Friends, Enemies, or Frenemies?
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Friends, Enemies, or Frenemies?

The FinTech ecosystem is growing. Incumbent banks must decide whether to compete, collaborate or acquire.

“Innovation for customers has never had powerful brakes to shackle it and with the current momentum it will not get them now.”

 

Investment in developing new technology for financial services totalled $14bn in 2015. In recent decades, banking has made significant contributions to the innovation of its internal platforms with the objective of reducing costs. However, this new period of evolution is nothing like the placid development which preceded it. In addition to bank-led investments, there are also other investors who have detected an important business niche in an ever-closer future.

 

The acquisitions made by giants such as Apple and Google to establish themselves in the sector clearly show that the boundaries in this sector are becoming ever more blurred.

 

Other companies have appeared, lending money to their clients, investing capital in businesses and becoming equal or better in critical elements of the banking value chain offering. They may even force a degree of customer migration to other platforms offering greater convenience, as demonstrated by PayPal.

 

A key feature of the FinTech ecosystem is the sheer number of firms increasing the pressure on traditional banks across a broad range of products and solutions. In order to avoid death by a thousand cuts, Executives of the large global financial corporations have created investment platforms to identify and second resources into companies in the hope that they will reap greater future benefit from them. These Executives with their deep knowledge of the sector, know that something fundamental is happening.

 

Globally, national governments fought for years to house the powerful financial sector. The world now revolves around a handful of financial capitals with a concentration of the largest banks’ headquarters. The new battle being fought is to house the future of banking: the British government wants the UK to build the largest FinTech hub by 2020, adding 100,000 more employees to a sector which currently has 135,000.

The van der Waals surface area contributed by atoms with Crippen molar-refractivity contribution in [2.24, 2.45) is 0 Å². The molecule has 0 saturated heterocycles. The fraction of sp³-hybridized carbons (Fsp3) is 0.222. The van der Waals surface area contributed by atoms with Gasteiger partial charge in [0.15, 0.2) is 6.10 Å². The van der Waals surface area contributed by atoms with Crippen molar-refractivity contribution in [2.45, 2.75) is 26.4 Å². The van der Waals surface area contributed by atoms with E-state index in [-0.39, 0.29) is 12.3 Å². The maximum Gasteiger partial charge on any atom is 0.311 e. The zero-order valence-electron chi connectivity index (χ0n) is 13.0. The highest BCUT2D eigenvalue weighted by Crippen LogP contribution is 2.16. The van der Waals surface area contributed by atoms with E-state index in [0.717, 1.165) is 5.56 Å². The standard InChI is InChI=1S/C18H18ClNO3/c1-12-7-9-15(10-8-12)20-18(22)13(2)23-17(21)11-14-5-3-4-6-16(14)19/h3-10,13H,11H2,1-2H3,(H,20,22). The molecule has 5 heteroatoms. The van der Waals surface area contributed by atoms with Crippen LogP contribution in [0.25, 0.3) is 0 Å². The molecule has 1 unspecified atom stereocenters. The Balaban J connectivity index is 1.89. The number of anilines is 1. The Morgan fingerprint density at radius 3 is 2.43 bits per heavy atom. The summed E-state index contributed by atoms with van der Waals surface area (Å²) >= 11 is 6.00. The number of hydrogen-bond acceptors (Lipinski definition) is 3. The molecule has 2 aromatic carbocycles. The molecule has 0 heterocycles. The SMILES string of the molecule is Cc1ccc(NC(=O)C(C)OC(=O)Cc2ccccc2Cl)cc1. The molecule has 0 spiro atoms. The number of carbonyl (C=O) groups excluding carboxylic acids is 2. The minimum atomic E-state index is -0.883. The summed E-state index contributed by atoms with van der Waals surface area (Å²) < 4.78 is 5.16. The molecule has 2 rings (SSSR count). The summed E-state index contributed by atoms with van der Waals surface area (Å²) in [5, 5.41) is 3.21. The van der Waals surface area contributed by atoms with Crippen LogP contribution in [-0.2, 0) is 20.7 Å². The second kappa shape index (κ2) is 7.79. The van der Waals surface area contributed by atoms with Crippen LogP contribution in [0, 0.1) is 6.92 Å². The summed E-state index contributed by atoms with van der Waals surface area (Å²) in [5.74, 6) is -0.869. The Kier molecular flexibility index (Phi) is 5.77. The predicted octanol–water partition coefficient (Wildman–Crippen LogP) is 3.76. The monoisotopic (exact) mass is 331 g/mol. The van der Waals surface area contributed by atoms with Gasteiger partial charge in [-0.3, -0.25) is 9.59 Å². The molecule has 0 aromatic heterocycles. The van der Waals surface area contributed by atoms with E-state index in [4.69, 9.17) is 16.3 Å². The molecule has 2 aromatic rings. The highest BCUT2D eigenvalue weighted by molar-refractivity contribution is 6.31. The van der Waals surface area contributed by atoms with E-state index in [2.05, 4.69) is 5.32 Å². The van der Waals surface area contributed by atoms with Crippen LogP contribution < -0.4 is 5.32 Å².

The Monetary Authority of Singapore plans to invest $225 million in the next five years, so as not to miss out on the list of growing FinTech hubs which also features Silicon Valley, New York, Tel Aviv, Frankfurt and Hong Kong. Governments and regulators are no longer ignoring the possibilities of this sector. They understand that it needs support to force the required change on the banking industry, and as a result are injecting more fuel into a sector which some already believe is creating a speculative bubble.

 

Incumbent banks cannot ignore this push either; they must decide whether they want to compete, collaborate, or acquire new players in their industry. Innovation for customers has never had powerful brakes to shackle it, and with the current momentum it will not get them now. Some banks have started an internal revolution in this regard, aware that there is no turning back.

 

The appearance of FinTechs has obliged banks to rethink many things, including how to take the technological leap facing them. Do they use innovation developed in-house for financial services or back disruptive new ideas arising from talent born in other sectors? Do they acquire companies and their talent or to seek to establish collaborative ventures? Everyone will find their own way forward.

 

Individual innovation labs, purchases and partnerships are all, a priority, good strategy for facing the future. The decision will be influenced by the culture of each entity but, above all, they will have to analyse which model will bring about more benefits, less risks and better results.

 

One thing is clear, the disruptive force of innovation and change in banking has begun and shows no sign of fading.

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A leading Irish & UK bank needed to transform its’ Retail and Business Banking businesses by improving their cost:income ratio, optimising the branch network and centralising  operational functions and processes .

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Friends, Enemies, or Frenemies?

Friends, Enemies, or Frenemies?

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